Federal regulators said yesterday they will give government subsidies totaling almost $2 billion a year to insolvent Texas savings and loan associations under a long-awaited plan for bailing out Southwestern S&Ls that have gone broke.
The plan outlined by Federal Home Loan Bank Board Chairman M. Danny Wall calls for consolidating at least 100 failed Texas S&Ls into bigger, healthy associations, then giving them government notes, cash and other subsidies until they regain their financial strength. Otherwise, he said, the Federal Savings and Loan Insurance Corp. (FSLIC) would have to close the insolvent associations and pay off their depositors, which might bankrupt the insurance fund.
Congress approved a $10.8 billion recapitalization of the FSLIC fund last year, but Wall emphasized that "the agency would use more notes than cash to solve problems."
Wall and other FHLBB officials estimated that it will cost between $6 billion and $7 billion up front to replenish the capital of Texas associations alone, and another $2 billion the first year to keep them going.
Bank board member Roger Martin said 104 savings associations in Texas are insolvent -- meaning that their debts are greater than their assets, so they could not pay off their depositors if they had to. The insolvent associations lost a total of $2 billion last year, he added. That doesn't count the losses of another 39 Texas institutions that are classified as "troubled" and are potential candidates for federal aid.
George Barclay, chairman of the Federal Home Bank of Dallas, said the plan is to keep the failed Texas S&Ls in business for the time being in hopes that the depressed Texas economy will turn around. Texas S&Ls own about $8.7 billion worth of real estate that has been repossessed from developers who couldn't meet mortgage payments; the lenders would face massive losses if the real estate had to be sold now, but regulators are speculating that it will be worth more sometime in the future.
If the Texas economy does not improve, the federal subsidies would have to continue for some time "but not indefinitely," Barclay said.
Barclay said executives of some savings and loans that have gone broke may be allowed to manage associations that receive federal subsidies.
Wall said regulators believe they can raise at least $1 billion in new capital for the S&Ls from private investors who hope to profit by buying and reorganizing failed Texas associations. So far federal officials have had trouble attracting outside investors, but Wall said the plan aims to make investing in Texas associations more attractive by offering "creative FSLIC financial and regulatory assistance to create marketable entities."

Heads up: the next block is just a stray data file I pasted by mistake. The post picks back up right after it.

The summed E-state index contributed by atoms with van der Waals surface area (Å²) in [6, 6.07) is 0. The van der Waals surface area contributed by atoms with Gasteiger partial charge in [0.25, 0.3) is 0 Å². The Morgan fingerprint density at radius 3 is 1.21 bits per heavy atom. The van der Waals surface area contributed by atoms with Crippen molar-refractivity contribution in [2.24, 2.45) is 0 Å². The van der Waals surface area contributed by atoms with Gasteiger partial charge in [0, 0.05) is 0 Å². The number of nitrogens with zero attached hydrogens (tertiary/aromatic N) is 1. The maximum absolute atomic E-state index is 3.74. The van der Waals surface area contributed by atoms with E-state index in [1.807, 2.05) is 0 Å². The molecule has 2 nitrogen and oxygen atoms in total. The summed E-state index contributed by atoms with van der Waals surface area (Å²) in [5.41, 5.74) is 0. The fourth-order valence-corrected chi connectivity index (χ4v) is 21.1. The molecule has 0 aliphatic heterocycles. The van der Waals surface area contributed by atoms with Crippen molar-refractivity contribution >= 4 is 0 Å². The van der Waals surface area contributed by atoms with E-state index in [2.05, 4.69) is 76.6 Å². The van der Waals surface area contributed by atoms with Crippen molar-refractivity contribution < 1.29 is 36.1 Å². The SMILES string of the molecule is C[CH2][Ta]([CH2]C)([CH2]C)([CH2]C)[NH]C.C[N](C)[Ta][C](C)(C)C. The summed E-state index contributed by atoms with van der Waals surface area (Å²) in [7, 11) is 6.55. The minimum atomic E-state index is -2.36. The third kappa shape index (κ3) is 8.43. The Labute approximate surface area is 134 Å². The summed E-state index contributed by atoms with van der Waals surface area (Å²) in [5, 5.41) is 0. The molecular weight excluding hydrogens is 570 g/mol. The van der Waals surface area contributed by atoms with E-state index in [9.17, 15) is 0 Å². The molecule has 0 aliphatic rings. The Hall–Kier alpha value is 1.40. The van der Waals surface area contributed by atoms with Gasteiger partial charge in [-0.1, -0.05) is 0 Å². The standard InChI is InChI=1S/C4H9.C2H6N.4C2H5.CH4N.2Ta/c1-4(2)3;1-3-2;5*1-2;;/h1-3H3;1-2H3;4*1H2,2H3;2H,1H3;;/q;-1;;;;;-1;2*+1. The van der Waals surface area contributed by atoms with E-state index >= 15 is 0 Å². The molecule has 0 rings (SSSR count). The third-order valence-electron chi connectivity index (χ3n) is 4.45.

Wall's plan calls for cutting the number of savings and loans in Texas from the present 218 to between 160 and 180 by consolidating associations and for closing about 400 of the 1,800 savings and loan offices and branches in the state.
Wall repeated his promise that the federal bailout will not permit creation of a giant savings and loan with branches all over Texas, a competitive threat feared by other Texas financial institutions. Wall said banning a statewide S&L "reflects the geography of the market" and was not done in response to pressure from House Speaker Jim Wright or other Texas politicians who want such a ban.
Bank board member Lawrence White admitted that the agency "has had just an awful reputation for being a patsy in deals" because we "paid the costs and got no gains" when taking over failed associations. In future deals, he added, officials will insist on a share of future profits -- including partial ownership of associations that get help -- in return for sharing any future losses.
White and Wall said the prototype for Texas bailouts will be a recent FSLIC merger in Louisiana, where several failed associations were combined with a healthy one on the condition that the government get as much as 40 percent of future profits.
They cited a hypothetical example of how five insolvent S&Ls might be merged with a healthy one, closing many branches, laying off executives and tellers and reducing overhead. FSLIC could give the merged S&L cash to replenish its capital reserves, but instead probably would give it a government note for several million dollars.
The note would serve as a cushion to protect depositors from losses and the government would pay interest on the note, directly subsidizing the association's operations. FSLIC would provide a second subsidy to make up for the money the S&L was losing on its repossessed property and bad loans.